Hearing Loss

According to the National Institute on Deafness and Other Communication Disorders, about 15% of American adults (37.5 million) aged 18 and over report some trouble hearing. Hearing loss has impact across age, gender, and status. However only 16% of adults with hearing loss who could benefit from hearing aids actually use them.

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Outer and middle ear

Conductive Hearing Loss

Conductive hearing loss is caused by problems in the outer and middle ear, which can prevent sounds getting through to the inner ear. Essentially it is when sound is impeded while going to the inner ear. This could be a build-up of wax in the ear canal, infection, perforated eardrums, fluid in the middle ear, or issues involving the middle ear bones. Soft sounds may be hard to hear and loud sounds may appear to be muffled. Medicine or surgery can often improve this type of hearing loss. 

Inner ear hearing loss

Sensorineural

Sensorineural hearing loss happens when nerve fibers in the inner ear get damaged. It can be caused by exposure to loud noise, but the most common causes of sensorineural hearing loss are the natural processes of aging. This type of hearing loss is mostly permanent.

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Degrees of hearing loss

A hearing test measures your range of hearing loss in decibels (dB). The higher the dB you need to hear sounds, the more serious your hearing loss. Normal hearing will be able to hear leaves rustle, understand most whispers and have little to no trouble in one on one conversations. Slight to mild hearing loss will often feel as if they have no issue, but rather people need to "speak up" or not "mumble". Moderate and moderately severe will often have significant difficulty in groups and most social situations.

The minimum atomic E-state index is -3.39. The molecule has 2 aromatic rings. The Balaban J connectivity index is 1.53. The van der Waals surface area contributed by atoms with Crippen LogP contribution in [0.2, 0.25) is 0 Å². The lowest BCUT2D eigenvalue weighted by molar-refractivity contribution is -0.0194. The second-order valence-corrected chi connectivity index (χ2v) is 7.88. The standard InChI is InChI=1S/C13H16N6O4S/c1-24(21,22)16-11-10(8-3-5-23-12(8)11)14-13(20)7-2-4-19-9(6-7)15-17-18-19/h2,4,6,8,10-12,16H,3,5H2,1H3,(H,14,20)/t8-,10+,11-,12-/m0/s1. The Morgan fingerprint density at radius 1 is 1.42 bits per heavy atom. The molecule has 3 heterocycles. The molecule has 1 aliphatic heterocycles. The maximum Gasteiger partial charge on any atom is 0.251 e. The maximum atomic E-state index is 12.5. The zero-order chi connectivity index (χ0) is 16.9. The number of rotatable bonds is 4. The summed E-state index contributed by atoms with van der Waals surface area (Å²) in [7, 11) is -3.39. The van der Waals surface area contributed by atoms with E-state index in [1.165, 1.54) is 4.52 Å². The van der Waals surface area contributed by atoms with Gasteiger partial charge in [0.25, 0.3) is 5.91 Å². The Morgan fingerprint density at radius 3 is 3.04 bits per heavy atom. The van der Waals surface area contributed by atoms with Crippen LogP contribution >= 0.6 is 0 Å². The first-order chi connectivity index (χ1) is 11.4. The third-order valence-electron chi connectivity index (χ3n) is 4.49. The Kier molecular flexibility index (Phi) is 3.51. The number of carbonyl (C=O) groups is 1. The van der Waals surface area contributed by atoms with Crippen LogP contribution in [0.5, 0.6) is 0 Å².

Common signs of hearing loss

1. Do people around you mumble or speak softly?

2. Do you find conversations in restaurants or crowded places difficult?

3. Do you often have to turn up the volume on your TV, radio or phone?

4. Do people mention your television is too loud?

5. Do family members complain that they have to repeat what they say to you?

6. Do you have to look at people’s faces in order to be able to understand what they are saying, have masks made a noticeable difference in your understanding of others?

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Consequences of hearing loss

Increased listening effort

When fewer sounds are heard, it’s harder for the brain to recognize sounds. It has to fill in the gaps, which requires more listening effort and leads to fatigue.

Increased mental load

When sounds are missing it is harder to determine what people are saying and what’s happening. This increases the mental load on the brain and leaves less mental capacity for staying engaged in the conversation.

Reorganized brain functionality

Without enough stimulation in the hearing center, the visual center and other senses start to compensate, which changes the function of the brain.

• Social isolation and depression

People with untreated hearing loss can end up avoiding social gatherings because they’re unable to cope with complex sound environments.

• Poor balance and fall-related injuries

Untreated hearing loss can affect balance, increasing the risk of fall-related injuries.